Football: Mountain Pointe vs Brophy
Macarious Blount finds a hole and runs up it. Mountain Pointe won the game 35-31.
Posted: Thursday, November 19, 2015 9:22 am | Updated: 9:44 am, Thu Nov 19, 2015.
The ultimate goal is playing for and winning a state championship.
Some teams have been talking about it since the end of the season before, or maybe it becomes a stated goal during a weight room session in January.
Maybe it gets written on the whiteboard in July just before the grind begins or the head coach brings it in the team huddle after a big win in Week 7.
It becomes part of the daily mindset. Playing for the state championship has been ingrained and the only acceptable result.
And now – this week only; just 48 minutes of football standing in the way – it can become a stumbling block if teams are not careful.
“These kids are looking at University of Phoenix Stadium and dreaming about it,” Desert Ridge coach Jeremy Hathcock said. “You have to keep the focus on this week and not let it become too big. It’s right there in front of him but this is when upsets happen. You don’t see them in the championship game, maybe Desert Vista over Hamilton (in 2012), but if it is going to happen this is usually the week.”
Six area teams took on that challenge this week. They go through the same routine preparing as all the other weeks, but these are teenagers with wild imaginations and a feeling of invincibility.
“That’s exactly what we talked to them about that today,” Centennial coach Richard Taylor said on Monday. “Teams lose their focus right now with the championship so close. They start hearing grandma and grandpa are coming to town for the championship game. This is the really important game. There are no tickets for the grandparents if they aren’t focused this week.”
Some coaches feel like the semifinals is harder to prepare for than the championship game.
“Once you are there, there is no other game to look to,” Hathcock said. “They are focused on that game and that game only. Right now there is something else out there on their minds.”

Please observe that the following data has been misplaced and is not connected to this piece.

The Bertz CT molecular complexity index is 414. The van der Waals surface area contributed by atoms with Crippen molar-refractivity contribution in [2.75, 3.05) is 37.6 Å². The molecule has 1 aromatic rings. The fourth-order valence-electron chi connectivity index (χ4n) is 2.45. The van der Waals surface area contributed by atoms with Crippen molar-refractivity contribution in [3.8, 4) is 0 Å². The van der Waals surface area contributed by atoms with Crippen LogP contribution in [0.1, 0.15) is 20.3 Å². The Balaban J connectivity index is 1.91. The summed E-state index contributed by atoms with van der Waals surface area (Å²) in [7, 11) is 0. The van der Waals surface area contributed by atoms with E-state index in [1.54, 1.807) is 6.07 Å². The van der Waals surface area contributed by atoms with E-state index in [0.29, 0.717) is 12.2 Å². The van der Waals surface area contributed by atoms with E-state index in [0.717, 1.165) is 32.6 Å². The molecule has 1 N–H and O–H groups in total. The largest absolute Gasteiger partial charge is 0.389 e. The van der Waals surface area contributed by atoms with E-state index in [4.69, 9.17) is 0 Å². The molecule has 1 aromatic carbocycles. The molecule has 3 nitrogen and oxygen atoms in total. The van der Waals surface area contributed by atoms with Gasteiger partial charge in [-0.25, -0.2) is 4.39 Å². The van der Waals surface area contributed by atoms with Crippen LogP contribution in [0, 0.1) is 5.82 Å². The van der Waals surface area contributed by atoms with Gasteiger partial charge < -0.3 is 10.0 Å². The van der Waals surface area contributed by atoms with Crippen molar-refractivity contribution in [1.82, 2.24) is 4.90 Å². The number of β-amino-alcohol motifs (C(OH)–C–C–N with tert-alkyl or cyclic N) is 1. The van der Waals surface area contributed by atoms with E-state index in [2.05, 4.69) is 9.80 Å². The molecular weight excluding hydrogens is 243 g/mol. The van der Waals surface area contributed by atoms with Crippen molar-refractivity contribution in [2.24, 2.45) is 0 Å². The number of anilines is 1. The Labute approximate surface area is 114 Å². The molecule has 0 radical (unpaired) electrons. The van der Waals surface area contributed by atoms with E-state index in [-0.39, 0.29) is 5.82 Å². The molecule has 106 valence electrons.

Desert Ridge, which is the fourth seed, is preparing for top-seeded Chandler (11-1), but it is the Jaguars that have more experience of being in this position.
The Wolves have made three straight semifinals but that is not as impressive as the other three programs in Division I.
Second-seeded Mountain Pointe (12-0) has made the semifinals six times in the last seven years with two state title appearances and one title.
Desert Ridge (10-2) has made it five out of the last six years with one title appearance.
Centennial (9-3) has made the semifinals 11 times in the last 12 years, all at the second-largest divisions until this year, with seven championship appearances and four rings.
“Anytime you get there it is something special, but you don’t want that to be the end of it,” Pride coach Norris Vaughan said. “Anyone who thought this team was going to be there knew more than me. We are just trying to get to the next game.”
The other three area teams – Skyline (12-0) and Marcos de Niza (11-2) in Division II and American Leadership (11-1) in Division V – have less pedigree with only the Padres having some semifinal experience (2012, 2009).
The players know what is at stake and plenty have been in this position before, but those who are experiencing it for the first time are doing their best to keep it in perspective.
“I’ve played in front of bigger crowds than I ever have before,” said Mountain Pointe quarterback Jack Smith, who was on the sidelines of the Pride’s loss in the semifinals last year after moving from Indiana. “I’ve never been this far into a season. I can’t wait to be part of this and seeing if we can get to the big game.”
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